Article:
Morningstar's Moats

12/12/2003 12:00 am EST


Mark Sellers

Editor-in-Chief, Morningstar StockInvestor and FundInvestor

"What's the difference between a good company and a great one?" asks Mark Sellers, editor of  Morningstar StockInvestor. "Any firm that hopes to protect shareholder capital over the long term needs to build an ‘economic moat’ around itself in order to shield its core business from competitors." Here, he highlights ten stocks with "super-wide" moats.

"Morningstar assigns each company we cover a rating that describes the size of its economic moat: wide, narrow, or none. Wide-moat companies are those that have strong, sustainable competitive advantages and high returns on capital. In our monthly newsletter, Morningstar StockInvestor, we track a watch list of 50 companies with wide economic moats called the Bellwether 50. These companies have large competitive advantages and are typically found in mature, stable industries such as data processing, healthcare, and consumer products. We've identified four main types of economic moat. Companies possessing one or more of these traits typically have a moat that allows them to generate high returns on capital. For that reason, they're typically awarded high price/earnings ratios by the market.

"Our moat ratings are more of an art than an exact science. No specific financial ratios or footnotes in a 10-K filing will tell us definitively whether a company has a wide moat. For that reason, we classify moats into three broad categories that give a rough idea of their size (wide, narrow, or none), rather than, say, on a scale of one to 10. To quote Warren Buffett, it's better to be approximately right than exactly wrong. There's also a short list of companies with such obvious competitive advantages it doesn't take much deliberation at all to assign them a wide-moat rating. These companies are exceedingly rare; there are probably not more than a handful of them out of the 8,000 publicly traded firms in our database. If we had a fourth category for ‘super-wide moat,’ these 10 companies would almost certainly qualify:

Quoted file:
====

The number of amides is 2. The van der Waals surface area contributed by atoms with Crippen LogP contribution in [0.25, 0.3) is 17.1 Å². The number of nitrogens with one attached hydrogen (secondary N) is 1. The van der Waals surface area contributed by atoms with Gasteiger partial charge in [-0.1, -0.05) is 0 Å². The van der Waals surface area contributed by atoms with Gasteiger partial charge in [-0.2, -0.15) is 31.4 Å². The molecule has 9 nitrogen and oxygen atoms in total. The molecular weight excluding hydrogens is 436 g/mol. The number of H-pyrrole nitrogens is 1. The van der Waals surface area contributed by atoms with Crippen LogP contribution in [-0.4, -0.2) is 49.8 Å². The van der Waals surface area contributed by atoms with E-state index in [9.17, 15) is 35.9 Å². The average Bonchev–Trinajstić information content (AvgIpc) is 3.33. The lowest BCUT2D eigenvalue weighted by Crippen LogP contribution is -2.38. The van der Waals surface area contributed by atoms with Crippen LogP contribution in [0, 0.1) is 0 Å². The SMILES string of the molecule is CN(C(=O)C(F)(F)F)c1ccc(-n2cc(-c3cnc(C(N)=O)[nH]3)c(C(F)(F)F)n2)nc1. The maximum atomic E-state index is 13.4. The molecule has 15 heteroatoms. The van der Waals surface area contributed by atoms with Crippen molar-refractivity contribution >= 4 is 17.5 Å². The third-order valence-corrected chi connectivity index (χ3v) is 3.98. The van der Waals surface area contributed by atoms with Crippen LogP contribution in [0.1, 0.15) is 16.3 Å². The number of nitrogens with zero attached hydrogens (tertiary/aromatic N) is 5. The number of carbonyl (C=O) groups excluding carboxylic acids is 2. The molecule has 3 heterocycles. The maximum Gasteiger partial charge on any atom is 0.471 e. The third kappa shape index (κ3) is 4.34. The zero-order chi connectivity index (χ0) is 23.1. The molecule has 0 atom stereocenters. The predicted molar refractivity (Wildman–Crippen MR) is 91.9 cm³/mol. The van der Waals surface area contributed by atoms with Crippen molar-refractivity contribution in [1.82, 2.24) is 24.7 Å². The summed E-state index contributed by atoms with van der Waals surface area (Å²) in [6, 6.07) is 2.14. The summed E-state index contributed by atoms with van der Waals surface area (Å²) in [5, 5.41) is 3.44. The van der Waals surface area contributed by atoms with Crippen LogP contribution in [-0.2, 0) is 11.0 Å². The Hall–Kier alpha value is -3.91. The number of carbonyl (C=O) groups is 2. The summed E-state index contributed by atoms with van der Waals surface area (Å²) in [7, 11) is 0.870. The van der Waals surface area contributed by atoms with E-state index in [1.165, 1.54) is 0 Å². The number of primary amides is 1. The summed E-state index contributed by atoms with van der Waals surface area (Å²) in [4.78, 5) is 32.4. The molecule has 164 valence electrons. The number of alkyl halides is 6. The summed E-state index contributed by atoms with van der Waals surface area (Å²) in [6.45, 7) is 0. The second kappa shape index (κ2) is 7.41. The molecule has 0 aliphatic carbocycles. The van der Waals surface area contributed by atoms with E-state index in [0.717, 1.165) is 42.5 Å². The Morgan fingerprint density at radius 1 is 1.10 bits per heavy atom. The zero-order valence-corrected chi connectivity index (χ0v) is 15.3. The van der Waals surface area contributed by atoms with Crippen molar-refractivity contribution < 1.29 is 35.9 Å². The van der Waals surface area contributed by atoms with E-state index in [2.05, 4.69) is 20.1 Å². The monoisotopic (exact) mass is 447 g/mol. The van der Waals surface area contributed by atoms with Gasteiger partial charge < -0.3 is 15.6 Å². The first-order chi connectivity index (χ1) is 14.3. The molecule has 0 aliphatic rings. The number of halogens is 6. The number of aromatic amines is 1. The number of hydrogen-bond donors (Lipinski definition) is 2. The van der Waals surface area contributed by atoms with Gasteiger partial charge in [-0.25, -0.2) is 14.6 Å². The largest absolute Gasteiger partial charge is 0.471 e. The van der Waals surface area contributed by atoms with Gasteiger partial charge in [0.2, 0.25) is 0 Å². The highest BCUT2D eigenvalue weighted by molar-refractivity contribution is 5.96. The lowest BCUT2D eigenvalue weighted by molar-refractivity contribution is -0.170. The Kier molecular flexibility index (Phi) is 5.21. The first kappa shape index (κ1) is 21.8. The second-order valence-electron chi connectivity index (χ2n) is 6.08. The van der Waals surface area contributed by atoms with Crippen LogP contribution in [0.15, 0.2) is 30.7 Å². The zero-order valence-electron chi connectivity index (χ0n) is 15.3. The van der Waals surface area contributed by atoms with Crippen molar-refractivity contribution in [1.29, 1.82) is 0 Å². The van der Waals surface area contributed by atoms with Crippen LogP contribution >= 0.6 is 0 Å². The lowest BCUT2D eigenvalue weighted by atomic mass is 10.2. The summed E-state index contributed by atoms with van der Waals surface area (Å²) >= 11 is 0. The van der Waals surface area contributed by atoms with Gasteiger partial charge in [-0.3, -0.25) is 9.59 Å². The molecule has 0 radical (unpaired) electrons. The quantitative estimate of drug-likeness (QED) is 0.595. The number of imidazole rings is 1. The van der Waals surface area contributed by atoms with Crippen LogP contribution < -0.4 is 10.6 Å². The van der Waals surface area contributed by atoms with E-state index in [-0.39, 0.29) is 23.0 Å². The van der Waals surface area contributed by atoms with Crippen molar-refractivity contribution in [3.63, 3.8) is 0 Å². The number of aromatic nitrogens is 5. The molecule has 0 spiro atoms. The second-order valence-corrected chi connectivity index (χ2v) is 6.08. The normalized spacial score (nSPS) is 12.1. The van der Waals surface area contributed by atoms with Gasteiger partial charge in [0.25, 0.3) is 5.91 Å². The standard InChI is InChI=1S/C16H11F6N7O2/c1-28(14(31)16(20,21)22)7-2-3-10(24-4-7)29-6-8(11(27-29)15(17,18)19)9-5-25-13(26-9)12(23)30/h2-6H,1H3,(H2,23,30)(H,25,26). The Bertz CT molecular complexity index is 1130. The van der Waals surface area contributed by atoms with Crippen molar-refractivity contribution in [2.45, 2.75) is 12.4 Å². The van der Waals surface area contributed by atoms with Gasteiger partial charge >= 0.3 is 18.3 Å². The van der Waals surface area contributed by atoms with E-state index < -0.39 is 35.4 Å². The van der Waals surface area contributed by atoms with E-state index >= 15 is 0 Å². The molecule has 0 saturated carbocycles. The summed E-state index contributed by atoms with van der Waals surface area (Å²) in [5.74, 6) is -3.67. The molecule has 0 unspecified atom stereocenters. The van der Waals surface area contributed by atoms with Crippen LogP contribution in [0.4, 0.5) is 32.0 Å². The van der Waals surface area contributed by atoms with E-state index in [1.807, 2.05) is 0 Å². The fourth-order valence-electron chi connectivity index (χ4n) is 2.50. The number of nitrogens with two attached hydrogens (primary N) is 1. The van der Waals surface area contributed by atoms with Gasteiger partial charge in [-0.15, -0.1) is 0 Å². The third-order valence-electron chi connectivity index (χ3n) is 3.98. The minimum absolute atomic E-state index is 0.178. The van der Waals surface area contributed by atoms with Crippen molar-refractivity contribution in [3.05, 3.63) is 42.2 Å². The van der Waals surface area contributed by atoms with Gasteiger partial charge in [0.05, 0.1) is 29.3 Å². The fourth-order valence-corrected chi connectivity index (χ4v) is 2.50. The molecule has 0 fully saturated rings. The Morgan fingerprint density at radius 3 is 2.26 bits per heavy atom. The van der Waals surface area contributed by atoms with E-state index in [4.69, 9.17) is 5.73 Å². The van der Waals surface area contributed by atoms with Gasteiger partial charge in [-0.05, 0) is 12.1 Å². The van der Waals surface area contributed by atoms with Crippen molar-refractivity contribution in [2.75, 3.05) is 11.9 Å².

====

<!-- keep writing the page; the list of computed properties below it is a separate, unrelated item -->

1. Wal-Mart (WMT NYSE): Wal-Mart is the low-cost grocer it can charge 15% less for food than traditional grocery stores because of its distribution efficiency and lower labor costs.
  2. Bershire Hathaway (BRK.B  NYSE): Because of its financial strength, Berkshire has access to capital at a lower cost than any other company on the planet, which is just one of its many competitive advantages.
  3. Coca-Cola: (KO NYSE): We like many aspects of Coca-Cola, including its powerful brands, marketing might, and well-established global-distribution systems.
  4. Anheuser-Busch (BUD NYSE): This beer behemoth operates on a scale unrivaled by competitors. This, along with the firm's commitment to cost-containment, has provided consistent gross-margin improvements year after year.
  5. Wrigley (WWY NYSE): Wrigley is the dominant chewing gum maker in the world, with a US market share greater than 50%, and 80% share in parts of Europe.
  6. Moody’s (MCO NYSE): Moody's business has high barriers to entry and fat profit margins, requires low capital investment, and has solid growth prospects. It also has a shareholder-friendly management team.
  7. Paychex (PAYX NASDAQ): Paychex has low-capital investment needs. The investments it does make are in data-processing equipment and software, the costs of which tend to decline over time. Thus, margins keep expanding as the company grows.
  8. Sysco (SYY NYSE): With $23 billion in annual sales and more than 400,000 customers spread across the United States and Canada, Sysco boasts economies of scale unparalleled in the highly fragmented food wholesale industry.
  9. eBay (EBAY NASDAQ): The major reason for eBay's dominance is the network effect: All the buyers go to eBay because that's where all the sellers are, and all the sellers go there because that's where all the buyers are. And with more than 60 million registered users, eBay's network is very big indeed. 
  10. Automatic Data Processing (ADP  NYSE): A sterling record of growth, strong competitive positions in its markets, and a fortress-like balance sheet make ADP a rare company."
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